This documentation covers SQL as implemented in Manifold's Radian® spatial database engine.  Radian is built into Manifold technology products such as Manifold® Release 9 GIS, the free Manifold Viewer, add-ins for other GIS packages like ESRI's ArcGIS Pro, and various OEM products.   Packages using Manifold technology share a common code base and a common set of documentation topics.  Improvements in Manifold infrastructure automatically provide updated functionality to all packages and products using that technology.


Manifold SQL is a very large, fully-articulated SQL, like SQL implementations in major DBMS packages.  Manifold SQL is automatically CPU and GPU parallel and includes hundreds of functions of interest in spatial data work.  Manifold DBMS and SQL technology was designed from the ground up to support the unique nature of GIS operations, which often involve vastly greater data per record than is typical of classic DBMS products like Oracle or SQL Server.   


Users familiar with SQL in Oracle, MySQL, SQL Server, PostgreSQL, or DB2 will be immediately productive in Manifold SQL after noting the usual slight syntax variations as with any SQL.  For example, use square brackets [ ] or back ticks ` ` to delimit identifiers like field and table names, and enclose text literals in single quote ' characters:


SELECT * FROM [Orders] WHERE [City] = 'London' ;


Future Manifold SQL editions will add double quote " characters as allowed identifier delimiters, as used by many DBMS products.  See the Identifiers, Constants and Literals topic.


Manifold SQL is often called SQL9 or 9SQL for short, since it first appeared in the Release 9 versions of Radian Studio and Manifold.  



Introductory overview

Command Window

The key interface for writing queries and scripts.  Provides a powerful query builder to assist in writing SQL.

Query Builder

A tab within the Command Window that facilities writing SQL with greatly reduced keyboarding.

Data Types

Manifold tables can store data in many data types.


The Manifold query engine supports declaring and calling functions, including script functions, functions in external files and compiled functions as .NET assemblies.  This topic discusses declaring and calling functions.   For notes on functions built into the Manifold query engine, see the SQL Functions topic.  


An aggregate function or clause takes a group, which is a subset of records from the original table, and from the values in that group computes one or more resulting values for the resulting record.   For example, the aggregate Sum(f) takes all values in the group, sums them and returns the sum.  Manifold provides many aggregate functions.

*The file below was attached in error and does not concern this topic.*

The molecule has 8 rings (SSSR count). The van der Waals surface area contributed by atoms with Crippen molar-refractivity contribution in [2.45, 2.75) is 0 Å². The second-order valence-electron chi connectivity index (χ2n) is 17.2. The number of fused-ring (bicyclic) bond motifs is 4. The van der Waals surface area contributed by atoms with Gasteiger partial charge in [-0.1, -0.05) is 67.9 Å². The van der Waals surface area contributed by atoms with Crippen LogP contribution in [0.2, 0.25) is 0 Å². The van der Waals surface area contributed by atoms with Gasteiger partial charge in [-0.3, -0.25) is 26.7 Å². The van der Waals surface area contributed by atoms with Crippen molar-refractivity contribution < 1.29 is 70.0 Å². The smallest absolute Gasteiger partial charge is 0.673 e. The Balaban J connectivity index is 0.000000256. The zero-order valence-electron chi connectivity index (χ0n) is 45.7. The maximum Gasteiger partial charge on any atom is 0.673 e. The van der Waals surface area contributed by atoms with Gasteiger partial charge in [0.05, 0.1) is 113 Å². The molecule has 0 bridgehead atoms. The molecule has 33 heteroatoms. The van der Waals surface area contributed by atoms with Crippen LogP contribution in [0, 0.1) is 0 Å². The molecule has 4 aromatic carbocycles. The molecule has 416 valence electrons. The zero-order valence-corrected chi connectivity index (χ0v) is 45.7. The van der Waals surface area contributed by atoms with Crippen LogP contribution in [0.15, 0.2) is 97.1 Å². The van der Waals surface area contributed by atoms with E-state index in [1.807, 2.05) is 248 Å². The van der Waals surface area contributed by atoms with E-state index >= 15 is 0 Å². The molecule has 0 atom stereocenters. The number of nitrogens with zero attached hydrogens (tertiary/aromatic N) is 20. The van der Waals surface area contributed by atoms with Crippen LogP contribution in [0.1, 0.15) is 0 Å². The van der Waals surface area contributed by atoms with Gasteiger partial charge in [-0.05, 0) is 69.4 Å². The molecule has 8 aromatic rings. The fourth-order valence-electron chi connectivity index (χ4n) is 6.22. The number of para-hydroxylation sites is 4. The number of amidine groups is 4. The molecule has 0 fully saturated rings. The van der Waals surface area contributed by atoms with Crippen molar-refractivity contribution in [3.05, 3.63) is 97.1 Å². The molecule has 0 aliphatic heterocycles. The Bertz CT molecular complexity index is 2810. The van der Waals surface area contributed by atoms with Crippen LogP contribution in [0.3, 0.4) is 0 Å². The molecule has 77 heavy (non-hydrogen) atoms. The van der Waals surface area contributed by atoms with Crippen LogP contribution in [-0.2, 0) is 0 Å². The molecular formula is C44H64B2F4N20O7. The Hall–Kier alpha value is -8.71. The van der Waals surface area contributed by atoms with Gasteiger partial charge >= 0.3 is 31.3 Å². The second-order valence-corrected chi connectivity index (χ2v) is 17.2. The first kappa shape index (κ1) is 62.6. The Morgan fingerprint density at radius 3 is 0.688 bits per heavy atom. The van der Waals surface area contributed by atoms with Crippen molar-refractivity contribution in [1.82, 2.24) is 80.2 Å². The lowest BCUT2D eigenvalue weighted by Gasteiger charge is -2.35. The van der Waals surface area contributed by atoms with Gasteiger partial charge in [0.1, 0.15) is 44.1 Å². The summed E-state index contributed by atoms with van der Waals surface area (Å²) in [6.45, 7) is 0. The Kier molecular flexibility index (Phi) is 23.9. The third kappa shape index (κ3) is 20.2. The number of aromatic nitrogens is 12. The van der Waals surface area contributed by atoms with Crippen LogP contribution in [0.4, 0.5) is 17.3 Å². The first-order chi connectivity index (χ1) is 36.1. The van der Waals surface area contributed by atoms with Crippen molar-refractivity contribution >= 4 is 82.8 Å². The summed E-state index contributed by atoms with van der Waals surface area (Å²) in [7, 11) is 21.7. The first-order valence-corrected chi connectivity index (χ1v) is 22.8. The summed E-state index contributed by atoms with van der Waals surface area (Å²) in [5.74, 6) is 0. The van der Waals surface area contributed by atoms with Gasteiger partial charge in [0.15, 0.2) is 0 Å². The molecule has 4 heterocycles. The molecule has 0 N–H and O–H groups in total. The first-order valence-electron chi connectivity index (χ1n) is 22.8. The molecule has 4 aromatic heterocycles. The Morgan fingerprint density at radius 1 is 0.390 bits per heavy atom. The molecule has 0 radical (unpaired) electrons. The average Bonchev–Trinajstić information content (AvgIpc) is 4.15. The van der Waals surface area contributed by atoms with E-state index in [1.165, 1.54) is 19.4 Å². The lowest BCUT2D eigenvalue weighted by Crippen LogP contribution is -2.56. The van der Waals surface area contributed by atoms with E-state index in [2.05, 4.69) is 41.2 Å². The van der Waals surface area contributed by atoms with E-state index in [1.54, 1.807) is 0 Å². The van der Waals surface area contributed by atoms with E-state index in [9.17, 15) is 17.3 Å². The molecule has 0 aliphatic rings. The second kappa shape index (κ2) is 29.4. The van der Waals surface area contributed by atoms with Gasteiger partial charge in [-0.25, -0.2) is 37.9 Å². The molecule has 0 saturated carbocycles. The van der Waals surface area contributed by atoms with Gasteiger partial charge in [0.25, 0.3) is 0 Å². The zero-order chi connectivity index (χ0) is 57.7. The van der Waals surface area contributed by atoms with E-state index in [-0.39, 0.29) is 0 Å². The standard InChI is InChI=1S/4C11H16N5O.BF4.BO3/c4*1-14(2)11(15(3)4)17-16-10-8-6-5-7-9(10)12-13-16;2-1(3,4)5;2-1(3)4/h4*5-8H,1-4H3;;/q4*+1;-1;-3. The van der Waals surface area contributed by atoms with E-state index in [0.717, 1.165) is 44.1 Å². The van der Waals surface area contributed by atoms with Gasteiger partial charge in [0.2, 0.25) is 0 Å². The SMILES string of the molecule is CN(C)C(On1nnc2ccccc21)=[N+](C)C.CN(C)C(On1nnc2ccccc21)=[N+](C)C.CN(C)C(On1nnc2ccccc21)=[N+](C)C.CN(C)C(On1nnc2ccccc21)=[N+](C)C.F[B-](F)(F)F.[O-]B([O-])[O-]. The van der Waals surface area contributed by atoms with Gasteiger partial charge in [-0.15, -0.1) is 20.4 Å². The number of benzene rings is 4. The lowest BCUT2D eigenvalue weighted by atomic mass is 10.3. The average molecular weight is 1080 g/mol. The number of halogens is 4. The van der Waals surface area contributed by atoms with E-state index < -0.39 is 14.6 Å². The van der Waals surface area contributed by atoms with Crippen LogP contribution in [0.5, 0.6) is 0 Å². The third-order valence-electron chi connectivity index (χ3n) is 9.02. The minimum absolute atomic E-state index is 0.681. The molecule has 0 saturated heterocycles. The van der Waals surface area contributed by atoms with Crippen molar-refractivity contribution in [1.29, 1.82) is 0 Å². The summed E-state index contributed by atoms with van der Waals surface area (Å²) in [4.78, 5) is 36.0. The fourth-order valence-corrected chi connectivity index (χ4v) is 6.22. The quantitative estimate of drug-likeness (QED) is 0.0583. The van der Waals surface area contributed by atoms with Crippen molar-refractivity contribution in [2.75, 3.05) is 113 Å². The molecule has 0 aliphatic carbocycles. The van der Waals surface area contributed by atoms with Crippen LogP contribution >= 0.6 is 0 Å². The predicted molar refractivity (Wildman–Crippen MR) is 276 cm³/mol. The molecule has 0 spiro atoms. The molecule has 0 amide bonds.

Identifiers, Constants and Literals

Identifiers are names of database things, like the names of tables, fields (columns) in a table, indexes, or constraints.  Constants provide useful shorthand ways of referring to frequently used data types, like LF for a line feed character, or PI for the number 3.1415...  Literals are specific values, typically enclosed in delimiters.  

SQL Statements

SQL statements are top level key word SQL commands like ALTER, CREATE, DROP, INSERT, SELECT, UPDATE and many others.

SQL Operators

Manifold includes many operators that can be used in queries, ranging from simple arithmetic operators like + and * to more sophisticated mathematical operators on vectors (tuples), to comparison operators like BETWEEN ... AND ..., to  logical operators like CASE and transformative operators like CAST.

SQL Functions

Manifold provides hundreds of functions for use in SQL queries.  

Aggregate SQL Functions

All aggregate functions.

Coord SQL Functions

Coordinate functions provide numerous utility functions for manipulating coordinates and coordinate systems, for example, converting geometry from one coordinate system into another, or for georeferencing.  For both raster and vector data.

Geom SQL Functions

Geometry functions manipulate object geometry and geometric relationships.  For example, the GeomAdjacent function returns true if two objects are adjacent using the given tolerance, with a zero for tolerance specifying automatic tolerance.  GeomBearingGeo provides the geodetic (computed on the surface of the given ellipsoid) bearing of the given geometry.  For both raster and vector data.  Geometry functions can also manipulate geometry, such as the GeomOverlay series of functions, or functions like GeomToShapes.

String SQL Functions

Manifold provides numerous functions to manipulate strings and string data, including conversions and extractions, all fully supporting collations.  Utility functions provide an extensive array of capabilities for manipulating popular text formats like JSON, and to manipulate strings in sophisticated ways using regular expressions.

Tile SQL Functions